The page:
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02 Eldorado front hub- plastic or metal clip?


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I need to replace my front hubs/ bearings. When looking up replacement parts, I get asked if it has plastic or metal clip. I know that one version is "second design". Does it matter? Are the interchangeable? Is there a production date change over? Some aftermarket brands do not ask iwhat material it is and claims to fit both..... I need more info on this... Thanks in advance.

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On Rock Auto, they list a number of alternatives for the hub/bearing assembly for the 2002 Eldorado. Timken lists theirs as "2nd Design, Plastic Wire Clip." They list this part only for the 2001-2002 model years. The AC/Delco part next to it is also listed only for the 2001-2002 model years. So, that's your answer, there was a design change for the 2001 model year, and it has a "Plastic Wire Clip."

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my 2001 had the metal clip. It seems it could work with either to be honest. I have seen cars that had metal on one side and plastic on the other.

I have always used the metal clip one.

The metal one slides over the bracket

the plastic one clips into the bracket with a rectangular hole

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I just checked RockAuto for the 2001 model year and the Eldorado used both types that year. There is one difference listed: in the First Design, listed for model years 1997-2001, the bearing flange mounting holes are threaded.

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-- Click Here for CaddyInfo page on "How To" Read Your OBD Codes
-- Click Here for my personal page to download my OBD code list as an Excel file, plus other Cadillac data
-- See my CaddyInfo car blogs: 2011 CTS-V, 1997 ETC
Yes, I was Jims_97_ETC before I changed cars.

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Although my year model on the title is 2002, my production date is 08/01 so I have a very early 2002 car.

Click here to visit the main directory for my subforum about my 2002 Eldorado build for autocross racing:

http://caddyinfo.ipbhost.com/index.php?showforum=96

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I would believe that sometime in the 2001 model year that production was moved over, and any 2002 model year car will have the second design. You can be sure by checking by your VIN at the dealer, or through GMPartsDirect or another dealer-based mail-order parts supplier. From RockAuto, the AC/Delco part number for 1997-2001 model years is "2017 {#07470017, 12429204}" and the part number for the 2001-2002 model years is "FW293 {#88964168}".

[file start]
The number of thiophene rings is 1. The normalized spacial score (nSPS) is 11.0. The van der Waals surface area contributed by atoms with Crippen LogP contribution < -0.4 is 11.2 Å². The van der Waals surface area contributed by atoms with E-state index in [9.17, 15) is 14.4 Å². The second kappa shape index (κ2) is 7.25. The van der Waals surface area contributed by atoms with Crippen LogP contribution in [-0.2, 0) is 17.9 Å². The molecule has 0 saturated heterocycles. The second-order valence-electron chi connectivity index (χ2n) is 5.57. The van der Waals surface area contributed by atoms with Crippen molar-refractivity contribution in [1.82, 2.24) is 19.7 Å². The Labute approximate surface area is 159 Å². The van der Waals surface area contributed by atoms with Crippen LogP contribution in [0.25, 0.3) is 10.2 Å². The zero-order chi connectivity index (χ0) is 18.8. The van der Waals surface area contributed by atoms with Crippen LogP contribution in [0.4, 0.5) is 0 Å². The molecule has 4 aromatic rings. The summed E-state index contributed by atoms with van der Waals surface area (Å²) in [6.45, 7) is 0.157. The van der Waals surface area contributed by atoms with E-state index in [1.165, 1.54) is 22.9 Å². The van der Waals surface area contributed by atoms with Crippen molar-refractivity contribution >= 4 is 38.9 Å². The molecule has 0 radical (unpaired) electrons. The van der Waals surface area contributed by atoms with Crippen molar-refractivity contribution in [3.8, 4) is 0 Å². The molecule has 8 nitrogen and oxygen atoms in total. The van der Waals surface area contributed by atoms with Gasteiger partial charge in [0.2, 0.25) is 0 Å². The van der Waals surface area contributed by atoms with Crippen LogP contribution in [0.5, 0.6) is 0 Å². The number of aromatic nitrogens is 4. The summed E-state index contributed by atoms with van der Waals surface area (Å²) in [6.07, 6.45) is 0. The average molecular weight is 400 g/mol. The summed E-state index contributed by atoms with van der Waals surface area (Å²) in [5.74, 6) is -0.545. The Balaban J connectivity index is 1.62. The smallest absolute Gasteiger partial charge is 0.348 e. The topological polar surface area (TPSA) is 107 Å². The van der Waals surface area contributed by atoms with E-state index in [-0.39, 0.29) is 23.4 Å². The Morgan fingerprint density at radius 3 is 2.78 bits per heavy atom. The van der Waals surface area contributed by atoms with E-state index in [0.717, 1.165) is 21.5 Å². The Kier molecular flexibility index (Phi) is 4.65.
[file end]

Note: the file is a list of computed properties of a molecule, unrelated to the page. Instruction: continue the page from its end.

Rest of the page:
The spring clip is the wheel speed retainer clip. The first design is "w/Stainless Steel Sensor Wire Spring Clip" while the second design is "w/Plastic Sensor Wire & Clip, OR 20-17".

How about the bearing flange mounting holes? Are they threaded? I'm not sure that these are something just used in production but not on the car. Both the 1997 and 2002 FSM say that the hub mounting bolts are tightened to 95 n-m (70 lb-ft) and neither shows a nut in the drawings, which seem the same. Also, both show the wheel studs as pressed in and out. So, the hub mounting holes are probably threaded but the wheel mounting stud holes are not threaded on both hubs, and the bearing flange mounting holes must not be used on the car.

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-- Click Here for CaddyInfo page on "How To" Read Your OBD Codes
-- Click Here for my personal page to download my OBD code list as an Excel file, plus other Cadillac data
-- See my CaddyInfo car blogs: 2011 CTS-V, 1997 ETC
Yes, I was Jims_97_ETC before I changed cars.

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Thanks for the information and research. Sounds like the redesign was to make the hub more GM universal in application- making it fit new year models of other cars. As far as I know, there was no change in the knuckle so both should bolt up the same. My worry was with the wire harness as to fit. And my hope was that the second design had a more HD bearing.

Click here to visit the main directory for my subforum about my 2002 Eldorado build for autocross racing:

http://caddyinfo.ipbhost.com/index.php?showforum=96

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I think that the Timken or AC/Delco should be enough for moderate track use or autocross, since the car is guaranteed to go 150 mph with the governor removed. Car & Driver clocked an STS at 145 mph when they tested one in about 1995.

If you want to specify the bearing, press the old one out, use a micrometer to get the dimensions, and order your own and press it back in. People do that.

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-- Click Here for CaddyInfo page on "How To" Read Your OBD Codes
-- Click Here for my personal page to download my OBD code list as an Excel file, plus other Cadillac data
-- See my CaddyInfo car blogs: 2011 CTS-V, 1997 ETC
Yes, I was Jims_97_ETC before I changed cars.

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At this point, I don't need to custom press a bearing, but it might be something to look into when the car gets its final version of an engine. However, i'll likely go thrugh two more sets of bearings by then.

Click here to visit the main directory for my subforum about my 2002 Eldorado build for autocross racing:

http://caddyinfo.ipbhost.com/index.php?showforum=96